Researchers uncover new role of heterochromatin in maintaining chromosomal integrity

Researchers uncover new role of heterochromatin in maintaining chromosomal integrity

March 04, 2019 0 Comments

A team led by researchers at Osaka University finds that extra-tight packaging of genomic material helps prevent large chromosomal rearrangements that can lead to cancer.

Although many people are aware that chromosomal damage and shortening contribute to the aging process, understanding how chromosomal defects occur is about more than just finding a way to turn back the clock. Large changes in the structure of chromosomes, known as gross chromosomal rearrangements, can result in cell death or genetic diseases such as cancer.

Heterochromatin is a more densely-coiled version of chromatin, the mass of DNA and proteins that forms chromosomes. A unique region of a chromosome called the centromere is vital for correct segregation of chromosomes during cell division. While researchers have long known that centromeres are composed of heterochromatin, why the centromere is so tightly packed and how this helps stabilize the region has remained elusive—until now.
In a recent paper published in Communications Biology, a research team led by Osaka University has uncovered the role of heterochromatin in maintaining chromosomal integrity.

Centromeric regions contain a large number of short, repeated DNA sequences. These repeats make the centromere especially susceptible to breakage and rearrangements, often causing one entire arm of a chromosome to be lost while the other arm is duplicated, forming structures called isochromosomes. But the team from Osaka University found that a specific feature of heterochromatin, histone H3 lysine 9 (H3K9) methylation, suppresses gross chromosomal rearrangements caused by centromere repeats.

"Deletion of Clr4, the protein responsible for H3K9 methylation in model organism Schizosaccharomyces pombe, caused an increase in the formation of isochromosomes with breakpoints located in the centromere repeats," says lead author Akiko Okita, suggesting that methylation helps prevent rearrangements.
However, further investigation revealed that the mechanism was even more intricate than first thought.

Heterochromatin silences the action of RNA polymerase II, an enzyme responsible for copying DNA into RNA transcripts. Unexpectedly, complete silencing of RNA transcription did not seem to be necessary to suppress gross chromosomal rearrangements. Transcription factor Tfs1/TFIIS is needed to restart RNA polymerase II if it backtracks along the already-copied DNA sequence. Intriguingly, the researchers found that deletion of Tfs1/TFIIS was sufficient to bypass the need for Clr4 in the suppression of gross chromosomal rearrangements, and that RNA transcription levels were largely unaffected by the Tfs1/TFIIS deletion.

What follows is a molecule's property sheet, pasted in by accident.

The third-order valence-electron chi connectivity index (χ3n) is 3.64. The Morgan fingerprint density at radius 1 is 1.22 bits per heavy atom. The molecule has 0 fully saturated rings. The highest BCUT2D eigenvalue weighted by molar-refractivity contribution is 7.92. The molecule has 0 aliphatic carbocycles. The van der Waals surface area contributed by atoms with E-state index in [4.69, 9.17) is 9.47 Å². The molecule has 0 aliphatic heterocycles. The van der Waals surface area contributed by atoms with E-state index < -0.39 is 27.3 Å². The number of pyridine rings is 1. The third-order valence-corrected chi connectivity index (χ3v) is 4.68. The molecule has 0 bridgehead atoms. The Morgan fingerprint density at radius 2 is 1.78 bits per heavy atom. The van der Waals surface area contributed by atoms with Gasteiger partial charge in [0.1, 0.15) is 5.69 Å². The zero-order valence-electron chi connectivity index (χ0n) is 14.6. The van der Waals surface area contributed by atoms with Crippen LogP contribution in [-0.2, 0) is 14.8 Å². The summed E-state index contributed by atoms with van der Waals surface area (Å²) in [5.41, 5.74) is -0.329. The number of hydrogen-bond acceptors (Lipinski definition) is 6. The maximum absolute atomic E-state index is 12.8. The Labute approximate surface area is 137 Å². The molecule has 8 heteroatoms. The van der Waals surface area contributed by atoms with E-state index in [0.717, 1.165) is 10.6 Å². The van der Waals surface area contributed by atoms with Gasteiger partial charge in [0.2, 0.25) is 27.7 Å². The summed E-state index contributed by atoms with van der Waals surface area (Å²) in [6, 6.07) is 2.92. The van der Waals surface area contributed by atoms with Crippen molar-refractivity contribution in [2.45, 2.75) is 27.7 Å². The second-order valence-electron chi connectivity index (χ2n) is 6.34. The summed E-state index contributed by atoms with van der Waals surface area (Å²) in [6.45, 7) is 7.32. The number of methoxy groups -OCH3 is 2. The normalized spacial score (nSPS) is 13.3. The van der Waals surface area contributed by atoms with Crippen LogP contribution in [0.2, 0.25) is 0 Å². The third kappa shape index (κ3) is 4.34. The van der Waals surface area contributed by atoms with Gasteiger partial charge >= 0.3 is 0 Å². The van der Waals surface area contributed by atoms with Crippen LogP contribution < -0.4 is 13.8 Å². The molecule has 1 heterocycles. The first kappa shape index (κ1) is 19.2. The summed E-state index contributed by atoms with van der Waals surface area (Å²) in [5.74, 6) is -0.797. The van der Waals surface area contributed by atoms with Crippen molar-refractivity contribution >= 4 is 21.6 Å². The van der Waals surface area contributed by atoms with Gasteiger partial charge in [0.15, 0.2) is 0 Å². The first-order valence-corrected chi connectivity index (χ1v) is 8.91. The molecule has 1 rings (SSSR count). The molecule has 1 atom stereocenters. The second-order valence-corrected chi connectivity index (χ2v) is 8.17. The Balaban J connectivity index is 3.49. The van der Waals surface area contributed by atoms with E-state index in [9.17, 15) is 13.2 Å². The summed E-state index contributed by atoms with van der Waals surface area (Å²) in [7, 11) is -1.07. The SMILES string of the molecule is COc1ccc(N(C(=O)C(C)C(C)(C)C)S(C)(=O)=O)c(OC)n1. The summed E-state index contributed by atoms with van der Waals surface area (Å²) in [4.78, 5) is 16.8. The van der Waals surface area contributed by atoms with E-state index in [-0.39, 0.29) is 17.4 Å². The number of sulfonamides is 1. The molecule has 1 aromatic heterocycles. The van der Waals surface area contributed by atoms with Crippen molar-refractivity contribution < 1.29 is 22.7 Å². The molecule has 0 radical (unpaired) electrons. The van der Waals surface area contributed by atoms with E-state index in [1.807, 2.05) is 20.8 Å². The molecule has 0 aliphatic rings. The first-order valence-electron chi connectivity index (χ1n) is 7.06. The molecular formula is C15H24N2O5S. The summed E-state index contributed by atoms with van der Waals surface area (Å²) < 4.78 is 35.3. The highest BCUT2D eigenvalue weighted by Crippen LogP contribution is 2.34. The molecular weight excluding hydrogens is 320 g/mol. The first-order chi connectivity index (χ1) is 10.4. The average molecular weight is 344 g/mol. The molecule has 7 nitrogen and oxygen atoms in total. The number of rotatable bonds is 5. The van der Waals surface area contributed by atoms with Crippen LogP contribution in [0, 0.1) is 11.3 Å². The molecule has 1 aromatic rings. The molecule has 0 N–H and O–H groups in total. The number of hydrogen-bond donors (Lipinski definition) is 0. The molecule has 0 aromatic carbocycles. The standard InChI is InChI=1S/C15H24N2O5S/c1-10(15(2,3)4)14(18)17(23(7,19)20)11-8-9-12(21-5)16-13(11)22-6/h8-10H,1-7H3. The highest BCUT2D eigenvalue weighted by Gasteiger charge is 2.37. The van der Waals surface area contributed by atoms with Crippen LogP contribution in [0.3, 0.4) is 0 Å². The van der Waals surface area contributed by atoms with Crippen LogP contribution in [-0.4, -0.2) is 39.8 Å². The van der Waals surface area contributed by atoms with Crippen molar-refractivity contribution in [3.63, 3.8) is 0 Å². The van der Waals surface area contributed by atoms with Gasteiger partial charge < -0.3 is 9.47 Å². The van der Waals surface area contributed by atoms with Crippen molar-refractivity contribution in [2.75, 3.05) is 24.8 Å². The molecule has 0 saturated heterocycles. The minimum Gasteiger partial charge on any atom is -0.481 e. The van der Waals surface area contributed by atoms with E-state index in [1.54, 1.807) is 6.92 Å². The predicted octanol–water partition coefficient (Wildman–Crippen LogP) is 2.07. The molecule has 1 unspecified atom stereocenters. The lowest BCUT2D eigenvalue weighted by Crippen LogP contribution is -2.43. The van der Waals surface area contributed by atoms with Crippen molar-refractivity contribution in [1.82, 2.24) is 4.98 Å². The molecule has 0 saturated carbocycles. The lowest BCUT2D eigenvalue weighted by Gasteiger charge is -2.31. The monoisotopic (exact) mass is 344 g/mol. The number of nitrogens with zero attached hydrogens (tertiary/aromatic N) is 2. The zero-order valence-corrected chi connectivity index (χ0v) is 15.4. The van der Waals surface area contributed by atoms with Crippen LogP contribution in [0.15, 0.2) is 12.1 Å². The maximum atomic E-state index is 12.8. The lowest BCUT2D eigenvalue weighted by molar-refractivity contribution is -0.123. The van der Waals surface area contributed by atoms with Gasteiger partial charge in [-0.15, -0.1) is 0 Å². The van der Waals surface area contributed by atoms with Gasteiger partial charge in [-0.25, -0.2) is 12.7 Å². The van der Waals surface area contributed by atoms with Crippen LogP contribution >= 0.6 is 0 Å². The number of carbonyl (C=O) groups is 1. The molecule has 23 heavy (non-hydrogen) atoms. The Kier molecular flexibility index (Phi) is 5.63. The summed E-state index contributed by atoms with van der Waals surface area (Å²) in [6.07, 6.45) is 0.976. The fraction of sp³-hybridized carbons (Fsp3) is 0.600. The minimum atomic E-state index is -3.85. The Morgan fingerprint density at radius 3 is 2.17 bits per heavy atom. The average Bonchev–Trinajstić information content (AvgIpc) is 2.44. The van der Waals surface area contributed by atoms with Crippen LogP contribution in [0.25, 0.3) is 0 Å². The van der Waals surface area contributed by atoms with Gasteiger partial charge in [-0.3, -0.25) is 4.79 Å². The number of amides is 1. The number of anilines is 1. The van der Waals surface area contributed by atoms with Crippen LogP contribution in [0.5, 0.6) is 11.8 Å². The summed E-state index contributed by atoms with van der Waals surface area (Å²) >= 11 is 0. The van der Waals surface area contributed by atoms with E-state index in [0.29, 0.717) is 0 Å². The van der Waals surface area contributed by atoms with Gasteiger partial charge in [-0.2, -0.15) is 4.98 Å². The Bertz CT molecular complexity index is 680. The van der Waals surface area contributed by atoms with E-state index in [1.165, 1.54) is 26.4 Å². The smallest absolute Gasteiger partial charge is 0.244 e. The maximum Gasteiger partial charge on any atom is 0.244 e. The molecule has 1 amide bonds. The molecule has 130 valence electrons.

"The results showed that repression of Tfs1/TFIIS-dependent 'persistent' transcription of centromere repeats is the key role of heterochromatin in the suppression of gross chromosomal rearrangements," explains corresponding author Takuro Nakagawa. Essentially, heterochromatin stops the repeats from being copied and used in the formation of gross chromosomal rearrangements.
"We predict that our findings will help develop methods of securing genome integrity by manipulating chromatin status rather than by changing the DNA sequence," says Dr Nakagawa. "This would be a huge accomplishment because the ability to suppress gross chromosomal rearrangements is integral to the prevention of diseases arising from chromosomal instability."




Also in Industry News

Hirschsprung's Disease Genetic Analysis Reveals Mix of Common, Rare Risk Variants
Hirschsprung's Disease Genetic Analysis Reveals Mix of Common, Rare Risk Variants

May 24, 2019 0 Comments

NEW YORK (GenomeWeb) – Genetic factors that contribute to a highly heritable developmental condition called Hirschsprung's disease include a complex suite of risk variants, ranging from common polymorphisms in non-coding elements to rarer coding variants and copy number variants (CNVs), according to new research from investigators at Johns Hopkins University, the University of Washington, the Broad Institute, and New York University. "In our study, we found that the risk of the complex phenotype...

Read More

Correction to: Modulation of lipolysis and glycolysis pathways in cancer stem cells changed multipotentiality and differentiation capacity toward endothelial lineage
Correction to: Modulation of lipolysis and glycolysis pathways in cancer stem cells changed multipotentiality and differentiation capacity toward endothelial lineage

May 24, 2019 0 Comments

In the publication of this article [1], there is an error in one of the contributing author names. The error: ‘Jalal Abdolali Zade’ Should instead read: ‘Jalal Abdolalizadeh’ Open AccessThis article is distributed under the terms of the Creative Commons Attribution 4.0 International License (http://creativecommons.org/licenses/by/4.0/), which permits unrestricted use, distribution, and reproduction in any medium, provided you give appropriate credit to the original author(s) and the source, prov...

Read More

Protein Expression: basic concepts to new directions
Protein Expression: basic concepts to new directions

May 24, 2019 0 Comments

Date: Tuesday, 11 June, 2019 Time: 09:30  – 13:00 Place: Fèlix Serratosa,  Parc Cientific de Barcelona (PCB) This short workshop will describe many aspects of heterologous expression in E.coli, from choice of construct design through to methods to improve the levels of soluble expression and options for co-expression. In addition, it will also address expression in eukaryotic hosts, including secreted proteins and ECDs, and options for co-expression. The workshop will finish with a discussion an...

Read More